2
$\begingroup$

I am trying to solve the Longest Increasing Subsequence(LIS) Problem using different OPT Function than the one which normally used. I have been given this question as an extra credit and I have been trying to wrap my head around the different OPT Functions and the recurrence relation possible. The solutions I found always have some flaw in it. I will share the solutions I got below.

Here is the main question:

Given a sequence of numbers stored in an array A[1 . . . n] = ⟨a1, . . . , an⟩, compute a subsequence of A of maximum length (i.e., number of elements) whose elements are increasing

Our Usual Approach to LIS Problem is:

Let OPT(i) denote the length of the longest increasing subsequence of A that ends with ai.

Before the ending element, there is an element immediately before the ending element, i.e., the second to last element.

let aj be an element immediately before ai for an increasing subsequence, i.e., the subsequence ends with aj, ai

Recursive definition of OPT(i) will be:

OPT(i) = 1, if i = 1

OPT(i) = max {{1} ∪ {1 + OPT(j) | 1 ≤ j < i ∧ aj < ai}} otherwise

The answer to the input is: max{OPT(i) | 1 ≤ i ≤ n}

The new Approach that I have to take to solve this problem for Extra Credit:

A more ‘natural’ definition of OPT would be:

Let OPT(i) denote the length of the longest increasing subsequence within ⟨a1, . . . , ai

So for an Input Array A = [4, 5, 6, 1, 2] the OPT Array should be = [1,2,3,3,3].

I have tried using the following recurrence relations for OPT(i) to solving this problem:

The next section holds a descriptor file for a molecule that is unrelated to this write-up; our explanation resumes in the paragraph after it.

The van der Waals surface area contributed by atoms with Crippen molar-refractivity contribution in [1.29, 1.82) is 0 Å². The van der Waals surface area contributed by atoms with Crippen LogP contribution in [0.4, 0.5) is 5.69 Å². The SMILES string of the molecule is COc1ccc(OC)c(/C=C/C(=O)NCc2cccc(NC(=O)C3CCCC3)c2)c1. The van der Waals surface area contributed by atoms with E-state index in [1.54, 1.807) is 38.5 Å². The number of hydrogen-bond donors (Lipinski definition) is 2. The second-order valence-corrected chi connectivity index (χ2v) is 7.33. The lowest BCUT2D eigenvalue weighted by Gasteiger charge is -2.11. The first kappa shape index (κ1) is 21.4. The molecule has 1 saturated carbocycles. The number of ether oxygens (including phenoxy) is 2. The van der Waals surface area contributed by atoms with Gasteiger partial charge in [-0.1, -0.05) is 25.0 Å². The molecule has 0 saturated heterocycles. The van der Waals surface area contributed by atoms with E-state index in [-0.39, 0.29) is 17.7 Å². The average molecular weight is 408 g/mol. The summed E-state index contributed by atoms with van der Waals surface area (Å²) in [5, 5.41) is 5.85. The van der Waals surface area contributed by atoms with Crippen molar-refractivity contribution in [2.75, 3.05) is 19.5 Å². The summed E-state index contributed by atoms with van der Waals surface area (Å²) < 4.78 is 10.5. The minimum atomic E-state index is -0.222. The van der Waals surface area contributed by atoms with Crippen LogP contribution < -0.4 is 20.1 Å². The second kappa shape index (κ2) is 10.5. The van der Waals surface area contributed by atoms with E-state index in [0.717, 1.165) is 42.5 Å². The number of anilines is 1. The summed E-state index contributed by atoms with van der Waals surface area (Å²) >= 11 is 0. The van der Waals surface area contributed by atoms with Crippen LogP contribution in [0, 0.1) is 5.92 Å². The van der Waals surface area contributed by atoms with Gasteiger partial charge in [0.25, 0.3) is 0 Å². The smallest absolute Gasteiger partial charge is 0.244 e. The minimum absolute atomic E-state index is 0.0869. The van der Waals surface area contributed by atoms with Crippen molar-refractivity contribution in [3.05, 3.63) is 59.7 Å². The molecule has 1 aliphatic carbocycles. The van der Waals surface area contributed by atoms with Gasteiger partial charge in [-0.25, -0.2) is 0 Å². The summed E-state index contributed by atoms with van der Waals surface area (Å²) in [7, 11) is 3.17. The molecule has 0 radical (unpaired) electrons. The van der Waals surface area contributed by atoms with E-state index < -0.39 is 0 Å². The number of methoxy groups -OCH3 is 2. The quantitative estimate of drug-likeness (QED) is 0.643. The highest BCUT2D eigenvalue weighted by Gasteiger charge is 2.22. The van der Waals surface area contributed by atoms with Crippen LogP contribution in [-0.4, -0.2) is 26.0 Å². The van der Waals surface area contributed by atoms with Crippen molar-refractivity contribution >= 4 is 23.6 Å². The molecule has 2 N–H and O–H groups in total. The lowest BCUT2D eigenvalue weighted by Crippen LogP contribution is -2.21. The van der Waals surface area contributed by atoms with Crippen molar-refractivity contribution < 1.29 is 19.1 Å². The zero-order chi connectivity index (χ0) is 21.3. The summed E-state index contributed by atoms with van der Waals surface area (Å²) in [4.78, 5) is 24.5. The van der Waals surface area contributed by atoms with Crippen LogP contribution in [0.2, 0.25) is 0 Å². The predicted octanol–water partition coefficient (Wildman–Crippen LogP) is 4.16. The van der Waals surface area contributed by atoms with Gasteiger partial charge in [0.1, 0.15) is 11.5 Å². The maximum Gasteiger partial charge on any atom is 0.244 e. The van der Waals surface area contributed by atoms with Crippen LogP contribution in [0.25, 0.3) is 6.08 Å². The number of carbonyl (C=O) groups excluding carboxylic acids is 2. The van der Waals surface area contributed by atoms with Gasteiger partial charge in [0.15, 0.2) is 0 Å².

1) First Attempt

OPT (1) = 1

For i > 1, let LIS_i be the set of all j where 1 ≤ j < i and aj < ai

If LIS_i is empty, then OPT(i) = 1.

Otherwise, OPT(i) = 1 + max{OPT (j) | for all j € LIS_i}

Feedback: Based on the recursive definition, OPT[4]=1 because no elements before 1 is smaller than 1. OPT[4] should be 3 because the longest increasing subsequence of <4, 5, 6, 1> is 4 5 6.

2) Second Attempt

OPT(i) = max{OPT(j) + 1 | 1 ≤ j < i ∧ aj < ai, OPT(i-1)}

Feedback: The OPT Array this recurrence relation generates is = [1,2,3,3,4].

I solved the previous problem of OPT[4] giving 1 by comparing the OPT value by previous element. But now there is a new problem I am facing.

I am getting the value for OPT[5] = 4 , which is wrong as there does not exist any LIS of length 4 in the given array.

This is because it is computing max{OPT[4]+1,OPT[4]}. When i = 5, and j=4 it considers that the LIS ends with 1(aj), which it incorrect.

OPT[4] gets its value to be 3 because A[4] which is 1 is not part of the LIS but the element before it (OPT[3]) has a larger OPT value which is 3. So it simply copies the largest value.

What I think is the correct approach is:

Our OPT(i) is the length of the longest increasing subsequence within ⟨a1, . . . , ai⟩. This does not necessarily mean that the LIS should be ⟨a1, . . . , ai⟩. It is within ⟨a1, . . . , ai⟩, so it could be ⟨a1, . . . , ai-1⟩, ⟨a1, . . . , ai-2⟩, so on.

I really need help solving this problem. Your feedback help will be appreciated.

Thanks!

$\endgroup$
1
  • $\begingroup$ You should look up the $O(n \log (n))$ algorithm for LIS. You will realize that it uses $L[i][k] = $ increasing subsequence of $\langle a_1,...,a_i \rangle$ with length $k$ with the smallest possible last element and some placeholder if no such seq. exists . Using this your def. of OPT(i) becomes easy. Now you just need to find a recursion for $L$. $\endgroup$
    – plshelp
    Commented Mar 18, 2023 at 6:08

0

Your Answer

By clicking “Post Your Answer”, you agree to our terms of service and acknowledge you have read our privacy policy.